SALISBURY — To help the town solve its fiscal crisis, the Salisbury Harbor Commission recently voted to pass $90,000 from its revolving fund to the town in an effort to balance this year's budget.
Town Manager Neil Harrington told selectmen the meeting between himself and commissioners was "very amicable," with the commissioners making a decision that will benefit the town and its residents.
The idea of the Harbor Commission turning over money to the town did not sit well with Brian Mullen, owner of Cove Marina. Mullen told selectmen money in the Harbor Commission's revolving fund comes from water permit fees, which should be used to manage and operate the harbor.
Mullen contested the money in the fund can't be transferred, adding there shouldn't be excess cash in the Harbor Commission's account.
"This is another step in the wrong direction," Mullen told selectmen. "If there's too much money (in the Harbor Commission's revolving fund), then fees should be reduced so that fees equal (harbor-related) expenditures."
Harrington voiced his disagreement.
According to Harbor Commissioner Reggie Santos, the commission will give $90,000 to town coffers to help the town out during hard times. However, he added, the transfer comes with some strings to accommodate state regulations.
"We agreed to give the money, and the town manager agreed to take over some of the responsibilities of the Harbor Commission in exchange for the money," Santos said. "All the commissioners agreed it was the right thing to do."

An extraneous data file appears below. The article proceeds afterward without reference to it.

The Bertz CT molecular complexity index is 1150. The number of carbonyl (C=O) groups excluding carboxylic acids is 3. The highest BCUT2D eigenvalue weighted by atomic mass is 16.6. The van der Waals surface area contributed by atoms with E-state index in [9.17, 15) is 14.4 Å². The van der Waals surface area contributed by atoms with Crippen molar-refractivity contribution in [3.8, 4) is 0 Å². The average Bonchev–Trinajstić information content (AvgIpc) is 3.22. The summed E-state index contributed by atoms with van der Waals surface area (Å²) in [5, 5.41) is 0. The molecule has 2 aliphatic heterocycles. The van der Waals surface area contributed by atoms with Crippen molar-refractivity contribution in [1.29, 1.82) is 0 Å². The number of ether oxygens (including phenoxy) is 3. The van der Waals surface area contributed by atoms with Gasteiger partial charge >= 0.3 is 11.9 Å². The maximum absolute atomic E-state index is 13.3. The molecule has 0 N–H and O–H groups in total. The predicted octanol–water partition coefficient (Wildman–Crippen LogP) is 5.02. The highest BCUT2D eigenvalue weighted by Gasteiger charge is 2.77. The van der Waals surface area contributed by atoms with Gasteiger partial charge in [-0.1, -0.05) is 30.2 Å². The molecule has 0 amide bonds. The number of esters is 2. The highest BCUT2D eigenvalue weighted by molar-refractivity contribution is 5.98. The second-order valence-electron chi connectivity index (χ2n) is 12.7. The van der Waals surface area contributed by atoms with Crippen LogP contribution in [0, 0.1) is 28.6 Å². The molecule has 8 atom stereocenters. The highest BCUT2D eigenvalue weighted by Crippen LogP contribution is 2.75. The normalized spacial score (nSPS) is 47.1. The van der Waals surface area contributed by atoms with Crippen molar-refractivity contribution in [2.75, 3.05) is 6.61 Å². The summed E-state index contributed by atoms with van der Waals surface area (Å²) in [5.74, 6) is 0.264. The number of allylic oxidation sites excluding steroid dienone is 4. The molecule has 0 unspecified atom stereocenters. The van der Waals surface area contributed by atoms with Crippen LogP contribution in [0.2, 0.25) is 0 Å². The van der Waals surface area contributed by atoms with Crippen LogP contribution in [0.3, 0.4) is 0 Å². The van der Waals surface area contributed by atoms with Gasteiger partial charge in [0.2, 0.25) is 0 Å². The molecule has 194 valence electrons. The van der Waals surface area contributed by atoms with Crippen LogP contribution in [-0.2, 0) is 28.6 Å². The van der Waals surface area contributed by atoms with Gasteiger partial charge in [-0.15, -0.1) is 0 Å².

The town's employee unions also agreed to concessions to their current contracts in an effort to save the town money, Harrington said. The money saved from the concessions will help fill expected revenue shortfalls in next year's budget, which is projected to be about $235,000.
"I'm pleased to say that most of the unions have agreed to significant financial sacrifices," Harrington said. "Some gave more than others, and I'm hoping some will reconsider and step up to the plate a bit more."
According to Finance Director Andrew Gould, the union concessions amount to more than $50,000.
In past weeks, Harrington said he expected to have to lay off two full-time employees, as well as cut two full-time employees back to part-time, and not fill other town vacancies to close the budget gap created by a shortfall in revenues and state aid, brought on by the recession.